This shows me that at their different ages they have developing interest and organic understanding of where they stand and how they feel. It is so amazing and cool to behold their individuality and to see them each unfolding and blossoming so beautifully and perfectly. I am so interested in where each of their journeys of inquiry and experience will take them. When I was thirteen, I never would have,even in my wildest dreams, guessed that at forty I would be a mother, a dancer, a teacher, and surely not someone devoted to a spiritual life and path. And yet, here I am. Knowing that I evolved, expanded, and arrived at my true place gives me the courage to let them do the same. All the while I will be here to support them and love them through all the good and bad, the pleasant and unpleasant that that journey might bring.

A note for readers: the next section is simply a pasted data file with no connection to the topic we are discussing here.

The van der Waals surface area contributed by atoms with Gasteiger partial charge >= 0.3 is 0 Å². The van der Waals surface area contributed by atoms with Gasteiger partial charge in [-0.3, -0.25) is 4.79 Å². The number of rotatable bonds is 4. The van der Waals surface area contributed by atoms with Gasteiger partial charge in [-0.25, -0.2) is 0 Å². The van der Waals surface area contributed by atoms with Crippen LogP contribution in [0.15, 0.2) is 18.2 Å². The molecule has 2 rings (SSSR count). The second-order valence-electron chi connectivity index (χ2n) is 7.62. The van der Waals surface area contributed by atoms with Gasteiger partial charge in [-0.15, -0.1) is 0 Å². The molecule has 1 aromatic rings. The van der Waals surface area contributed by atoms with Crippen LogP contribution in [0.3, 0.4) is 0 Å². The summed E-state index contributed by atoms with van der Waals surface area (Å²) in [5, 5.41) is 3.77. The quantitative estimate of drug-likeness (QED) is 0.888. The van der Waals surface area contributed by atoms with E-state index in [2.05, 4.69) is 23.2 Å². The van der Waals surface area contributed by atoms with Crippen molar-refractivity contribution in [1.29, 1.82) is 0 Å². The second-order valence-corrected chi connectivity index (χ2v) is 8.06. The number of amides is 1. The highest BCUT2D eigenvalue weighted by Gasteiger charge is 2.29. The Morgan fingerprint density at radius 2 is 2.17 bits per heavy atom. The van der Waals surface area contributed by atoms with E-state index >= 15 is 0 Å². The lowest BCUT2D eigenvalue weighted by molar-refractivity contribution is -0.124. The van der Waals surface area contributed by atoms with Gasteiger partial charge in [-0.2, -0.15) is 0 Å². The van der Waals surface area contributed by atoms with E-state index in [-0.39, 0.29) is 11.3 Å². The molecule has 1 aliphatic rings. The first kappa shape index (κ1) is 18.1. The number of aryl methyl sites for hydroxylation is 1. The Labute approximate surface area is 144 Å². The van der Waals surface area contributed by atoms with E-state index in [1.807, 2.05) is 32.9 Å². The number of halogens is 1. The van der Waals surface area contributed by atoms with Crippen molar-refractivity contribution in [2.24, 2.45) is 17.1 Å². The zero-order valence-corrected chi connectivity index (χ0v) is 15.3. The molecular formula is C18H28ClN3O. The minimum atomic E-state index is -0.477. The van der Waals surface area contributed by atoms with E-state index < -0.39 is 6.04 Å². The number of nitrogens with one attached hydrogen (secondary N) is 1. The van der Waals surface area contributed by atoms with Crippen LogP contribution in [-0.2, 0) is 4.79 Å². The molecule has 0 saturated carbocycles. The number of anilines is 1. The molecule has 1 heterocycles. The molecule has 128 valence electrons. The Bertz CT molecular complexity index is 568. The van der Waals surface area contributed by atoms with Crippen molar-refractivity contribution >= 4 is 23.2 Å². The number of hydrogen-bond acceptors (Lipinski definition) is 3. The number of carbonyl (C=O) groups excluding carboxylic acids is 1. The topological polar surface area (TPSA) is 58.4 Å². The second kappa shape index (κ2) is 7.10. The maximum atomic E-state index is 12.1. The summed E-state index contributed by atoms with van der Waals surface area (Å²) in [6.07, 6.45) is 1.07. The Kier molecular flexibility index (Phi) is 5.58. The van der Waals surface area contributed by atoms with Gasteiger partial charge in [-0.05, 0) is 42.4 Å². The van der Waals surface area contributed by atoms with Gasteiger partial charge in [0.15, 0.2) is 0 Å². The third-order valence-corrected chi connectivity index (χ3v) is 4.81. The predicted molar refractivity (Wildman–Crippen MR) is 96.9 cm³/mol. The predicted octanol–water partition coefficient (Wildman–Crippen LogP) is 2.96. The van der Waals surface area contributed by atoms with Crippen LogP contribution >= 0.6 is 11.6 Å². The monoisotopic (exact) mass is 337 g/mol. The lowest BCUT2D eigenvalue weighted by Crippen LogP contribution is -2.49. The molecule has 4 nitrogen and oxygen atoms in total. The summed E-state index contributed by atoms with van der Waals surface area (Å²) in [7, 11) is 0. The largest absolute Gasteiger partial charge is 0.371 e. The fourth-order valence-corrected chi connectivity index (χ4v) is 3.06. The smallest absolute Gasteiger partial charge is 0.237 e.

Even if you don't have kids there is a lesson here. Trust that everyone is here exploring and evolving in life. There are as many ways to do that as there are stars in the heavens each shining and brilliant in their own way. The Dalai Lama says, " People take different roads seeking fulfillment and happiness. Just because they’re not on your road doesn’t mean they’ve gotten lost.”    How true this is and what a better world if we all had a basic respect for each other even when we feel different or don't agree. We all deserve respect and compassion.        

Thursday, January 19, 2012

Attitude of Gratitude:Bless the Body